On Tuesday morning Bishop Hangwi Maumela called a media briefing to give an update on the political rift between himself and deputy president David Mabuza. During a somewhat rambling performance Bishop Maumela claimed Mabuza was not fit to be deputy president.
On Tuesday ANC member and Concerned South Africans (CSA) president Bishop Hangwi Maumela called a press briefing to update the media on the political war between himself and Deputy President David Mabuza. Bishop Maumela reiterated his remarks that the country cannot have a deputy president who is “a murderer”.
“Whatever I said, I said we cannot have a deputy president who is a murderer and who beats up people. We cannot have a government that is run like a spaza shop,” said Bishop Maumela.
Maumela said Mabuza, known to those in his circle as “DD”, was not fit to be deputy president of the republic and a dangerous man whose political enemies never live to see another day.
Bishop Maumela said the deputy president had eluded liability for the alleged murders despite many news reports linking him with the deaths of political rivals.
“We will not tolerate his nonsense because he is out of order. Cyril said he wants to root out corruption but corruption is thriving from among the current ANC leaders,” he said.
Bishop Maumela said there had been attempts on his own life. While he avoided mentioning Mabuza as behind such attempts, the bishop said Mabuza was a dangerous political opponent. He said after a meeting at the CSA offices in Johannesburg the car they were travelling in was involved in an accident with another car. Maumela said the occupants of the other car emerged from the wreckage with guns and started to shoot at them.
“We shot back,” said Bishop Maumela.
Asked if he was implying that Mabuza had ordered the claimed attack, Bishop Maumela said:
“I am not saying he hurt me or sent people, but I am saying many people who have crossed him disappear. Anyone who fights DD dies. When an allegation against you has been made in public, the fingered person should come out to clear their name. DD hasn’t bothered to come out and clear his name despite the numerous allegations of killings.
“He hasn’t taken all those reporters exposing horror death stories about him to court. We know who was behind that attack. I won’t seek legal recourse, I even told the police I will go to Venda and when I return everything will be fine.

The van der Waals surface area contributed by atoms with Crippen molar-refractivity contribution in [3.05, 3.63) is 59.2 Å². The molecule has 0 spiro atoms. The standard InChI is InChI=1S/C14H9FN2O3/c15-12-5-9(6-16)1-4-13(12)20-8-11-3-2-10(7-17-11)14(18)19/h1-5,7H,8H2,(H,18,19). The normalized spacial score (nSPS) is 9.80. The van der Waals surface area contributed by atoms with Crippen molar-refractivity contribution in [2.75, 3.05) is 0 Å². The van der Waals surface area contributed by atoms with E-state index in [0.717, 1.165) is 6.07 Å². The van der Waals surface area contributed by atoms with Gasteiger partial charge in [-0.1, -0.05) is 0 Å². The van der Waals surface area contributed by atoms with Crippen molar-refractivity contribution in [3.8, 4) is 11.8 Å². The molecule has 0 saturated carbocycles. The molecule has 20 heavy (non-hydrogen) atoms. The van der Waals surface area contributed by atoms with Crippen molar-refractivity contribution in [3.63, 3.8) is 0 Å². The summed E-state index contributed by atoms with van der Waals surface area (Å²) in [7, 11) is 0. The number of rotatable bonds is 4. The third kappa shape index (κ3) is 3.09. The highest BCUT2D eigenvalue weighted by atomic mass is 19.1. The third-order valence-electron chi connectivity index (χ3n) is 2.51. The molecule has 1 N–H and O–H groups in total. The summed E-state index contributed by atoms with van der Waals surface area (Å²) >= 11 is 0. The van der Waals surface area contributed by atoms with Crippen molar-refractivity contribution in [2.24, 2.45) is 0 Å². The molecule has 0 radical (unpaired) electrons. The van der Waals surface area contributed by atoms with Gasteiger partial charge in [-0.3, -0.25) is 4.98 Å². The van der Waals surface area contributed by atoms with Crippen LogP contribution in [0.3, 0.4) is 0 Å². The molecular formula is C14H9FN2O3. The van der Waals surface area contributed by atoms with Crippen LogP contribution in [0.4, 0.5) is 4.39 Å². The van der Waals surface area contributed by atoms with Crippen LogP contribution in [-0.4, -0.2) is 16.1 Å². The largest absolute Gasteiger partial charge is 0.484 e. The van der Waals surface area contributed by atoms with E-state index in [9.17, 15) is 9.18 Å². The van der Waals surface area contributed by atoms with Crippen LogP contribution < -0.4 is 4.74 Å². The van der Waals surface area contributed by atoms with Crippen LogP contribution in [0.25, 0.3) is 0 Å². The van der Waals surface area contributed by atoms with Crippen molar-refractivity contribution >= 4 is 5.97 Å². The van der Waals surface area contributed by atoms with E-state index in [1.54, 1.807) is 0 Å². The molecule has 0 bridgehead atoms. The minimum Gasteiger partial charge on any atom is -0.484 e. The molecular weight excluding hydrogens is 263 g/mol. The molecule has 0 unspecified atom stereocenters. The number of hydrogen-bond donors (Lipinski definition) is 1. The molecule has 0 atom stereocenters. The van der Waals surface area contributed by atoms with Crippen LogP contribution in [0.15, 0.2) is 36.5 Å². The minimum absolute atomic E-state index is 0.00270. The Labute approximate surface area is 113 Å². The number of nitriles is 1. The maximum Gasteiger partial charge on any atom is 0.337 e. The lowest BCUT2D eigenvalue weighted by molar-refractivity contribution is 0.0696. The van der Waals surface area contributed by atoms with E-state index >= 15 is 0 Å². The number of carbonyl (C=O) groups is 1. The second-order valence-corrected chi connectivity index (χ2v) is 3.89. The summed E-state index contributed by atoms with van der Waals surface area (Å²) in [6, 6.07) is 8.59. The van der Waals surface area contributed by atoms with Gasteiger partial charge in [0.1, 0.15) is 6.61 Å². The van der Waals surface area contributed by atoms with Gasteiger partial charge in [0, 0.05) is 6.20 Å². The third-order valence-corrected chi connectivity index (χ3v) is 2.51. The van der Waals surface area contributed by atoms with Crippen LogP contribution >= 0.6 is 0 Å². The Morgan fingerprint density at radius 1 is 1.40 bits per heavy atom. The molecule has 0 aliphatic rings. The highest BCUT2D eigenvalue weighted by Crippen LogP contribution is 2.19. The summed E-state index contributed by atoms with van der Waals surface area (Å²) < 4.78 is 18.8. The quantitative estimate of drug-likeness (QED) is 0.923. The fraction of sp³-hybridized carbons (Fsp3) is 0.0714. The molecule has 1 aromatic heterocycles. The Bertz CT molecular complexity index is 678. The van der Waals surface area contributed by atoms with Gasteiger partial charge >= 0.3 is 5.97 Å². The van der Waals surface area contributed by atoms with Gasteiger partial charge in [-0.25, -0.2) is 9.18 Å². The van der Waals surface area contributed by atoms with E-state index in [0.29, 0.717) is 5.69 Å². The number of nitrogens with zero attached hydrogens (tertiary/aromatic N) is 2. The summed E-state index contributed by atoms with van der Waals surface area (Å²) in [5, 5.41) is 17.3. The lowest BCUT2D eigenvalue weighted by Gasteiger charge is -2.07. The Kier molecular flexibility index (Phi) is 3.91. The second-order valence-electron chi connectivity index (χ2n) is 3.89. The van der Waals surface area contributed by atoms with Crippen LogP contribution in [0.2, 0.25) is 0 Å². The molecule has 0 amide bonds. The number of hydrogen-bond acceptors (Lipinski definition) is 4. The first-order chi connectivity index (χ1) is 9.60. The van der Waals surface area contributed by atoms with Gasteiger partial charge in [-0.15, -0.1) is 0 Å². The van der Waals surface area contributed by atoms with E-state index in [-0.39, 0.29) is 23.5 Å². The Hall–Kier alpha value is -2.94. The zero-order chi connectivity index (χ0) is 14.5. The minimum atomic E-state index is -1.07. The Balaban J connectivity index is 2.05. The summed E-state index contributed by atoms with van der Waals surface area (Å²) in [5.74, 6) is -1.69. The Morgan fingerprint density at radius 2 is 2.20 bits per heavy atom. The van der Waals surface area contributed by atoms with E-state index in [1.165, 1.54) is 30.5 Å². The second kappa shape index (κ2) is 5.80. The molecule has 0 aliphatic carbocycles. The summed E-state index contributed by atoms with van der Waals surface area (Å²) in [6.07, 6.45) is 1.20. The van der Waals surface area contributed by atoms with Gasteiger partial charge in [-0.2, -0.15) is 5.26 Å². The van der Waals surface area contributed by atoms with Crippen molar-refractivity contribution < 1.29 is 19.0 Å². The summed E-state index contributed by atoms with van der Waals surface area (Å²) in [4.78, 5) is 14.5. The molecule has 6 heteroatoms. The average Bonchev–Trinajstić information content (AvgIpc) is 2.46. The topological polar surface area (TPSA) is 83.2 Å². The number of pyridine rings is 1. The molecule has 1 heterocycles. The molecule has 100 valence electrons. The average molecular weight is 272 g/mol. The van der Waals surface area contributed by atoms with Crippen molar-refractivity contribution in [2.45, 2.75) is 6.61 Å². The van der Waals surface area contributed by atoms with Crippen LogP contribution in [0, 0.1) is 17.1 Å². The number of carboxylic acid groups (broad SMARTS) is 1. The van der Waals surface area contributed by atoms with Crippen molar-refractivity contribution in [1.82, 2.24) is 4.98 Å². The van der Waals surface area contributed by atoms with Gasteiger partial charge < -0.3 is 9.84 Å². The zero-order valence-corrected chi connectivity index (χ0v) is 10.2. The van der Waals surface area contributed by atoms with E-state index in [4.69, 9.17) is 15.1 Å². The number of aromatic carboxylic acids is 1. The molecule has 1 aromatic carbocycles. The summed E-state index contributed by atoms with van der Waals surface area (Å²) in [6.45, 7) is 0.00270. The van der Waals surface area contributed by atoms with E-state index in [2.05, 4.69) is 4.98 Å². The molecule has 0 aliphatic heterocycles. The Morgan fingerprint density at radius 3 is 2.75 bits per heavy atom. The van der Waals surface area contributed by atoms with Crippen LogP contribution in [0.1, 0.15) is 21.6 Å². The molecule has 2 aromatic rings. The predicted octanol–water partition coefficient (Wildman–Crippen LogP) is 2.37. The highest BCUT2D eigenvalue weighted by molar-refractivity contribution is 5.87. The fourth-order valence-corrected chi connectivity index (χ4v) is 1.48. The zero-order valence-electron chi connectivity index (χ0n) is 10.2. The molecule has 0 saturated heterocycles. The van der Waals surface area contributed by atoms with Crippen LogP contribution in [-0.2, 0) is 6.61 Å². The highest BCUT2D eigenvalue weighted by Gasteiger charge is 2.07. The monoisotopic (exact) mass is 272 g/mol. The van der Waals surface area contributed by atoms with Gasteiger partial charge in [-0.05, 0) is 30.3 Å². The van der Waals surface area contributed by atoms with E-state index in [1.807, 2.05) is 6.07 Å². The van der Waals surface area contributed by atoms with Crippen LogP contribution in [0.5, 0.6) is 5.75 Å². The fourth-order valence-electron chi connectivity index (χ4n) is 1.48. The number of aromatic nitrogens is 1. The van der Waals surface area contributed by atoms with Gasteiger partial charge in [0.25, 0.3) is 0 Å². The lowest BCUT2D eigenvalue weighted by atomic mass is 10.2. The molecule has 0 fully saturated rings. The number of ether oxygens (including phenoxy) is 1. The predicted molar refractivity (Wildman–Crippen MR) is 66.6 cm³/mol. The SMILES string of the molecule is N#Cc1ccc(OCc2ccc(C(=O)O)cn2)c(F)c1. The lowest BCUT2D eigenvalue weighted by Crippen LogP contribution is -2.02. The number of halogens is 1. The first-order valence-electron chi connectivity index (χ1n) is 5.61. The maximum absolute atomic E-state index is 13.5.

“I don’t want to be followed around by DD’s people,” the controversial Bishop added.
Asked what evidence he had to back up his claims that the deputy president was murderous, Bishop Maumela cited a video which he posted on his Facebook page in which Mabuza was responding to questions just before the Decembers 2017 54th ANC conference in Nasrec. Apart from the video, there is nothing else that Bishop Maumela indicated he was basing his allegations on.
“The video is in the public domain,” he said.
“I did not speak about Mabuza’s name specifically,” he said.
When reminded that the country had only one deputy president, Mabuza said he could have been speaking about the deputy president of any organisation.
“He is the deputy president of the country, not the deputy president of one particular tribe. Everyone who has mentioned Mabuza’s shenanigans has died. You don’t disagree with him,” said Bishop Maumela.
He then called on the ANC to disband the Mpumalanga PEC. He added that this was highly unlikely as the ANC is scared of Mabuza.
“I’m not,” he said. On the defamation case laid against him by Mabuza, Bishop Maumela said he was ready.
“I am ready for it. I will not run away. I’m waiting.”
Maumela said the CSA was a civil society organisation aimed at fighting corruption and social justice, and to eliminate inequality within South African society.
The CSA’s Mosimanegape Mabote said:
“We want to march across the country in all nine provinces. We request the participation of all civil society organisations. There’s an outcry stemming from the lack of service delivery. We still have communal water supply system, pit toilets, poor health system.”
Last week Mabuza filed a defamation suit against Bishop Maumela at the Embalenhle Police Station in Mpumalanga. Mabuza is under pressure after the New York Times’s recent probe into his political operations. Mabuza believes that the allegations against him are unfounded and have never been put to the test.
Mabuza’s rise to the highest office in the country was met with mixed reactions after the ANC December elective conference which installed him as deputy president of the republic. A number of reports linking Mabuza with murders of political rivals in Mpumalanga have surfaced over the recent number of months, but the claims against him are yet to be subjected to a legal process to establish his guilt or innocence.
After his December ascendancy to the helm of the country alongside President Cyril Ramaphosa, Mabuza has continued to be mired in controversy. In May, Jan Venter, a figure within the Mpumalanga political realm, slapped Mabuza with a second protection order. Venter also roped in Forensic Investigator Paul O’Sullivan to pursue criminal charges against Mabuza, central to which was a R10-million lawsuit instituted by Mabuza against his political rival Mathews Phosa. DM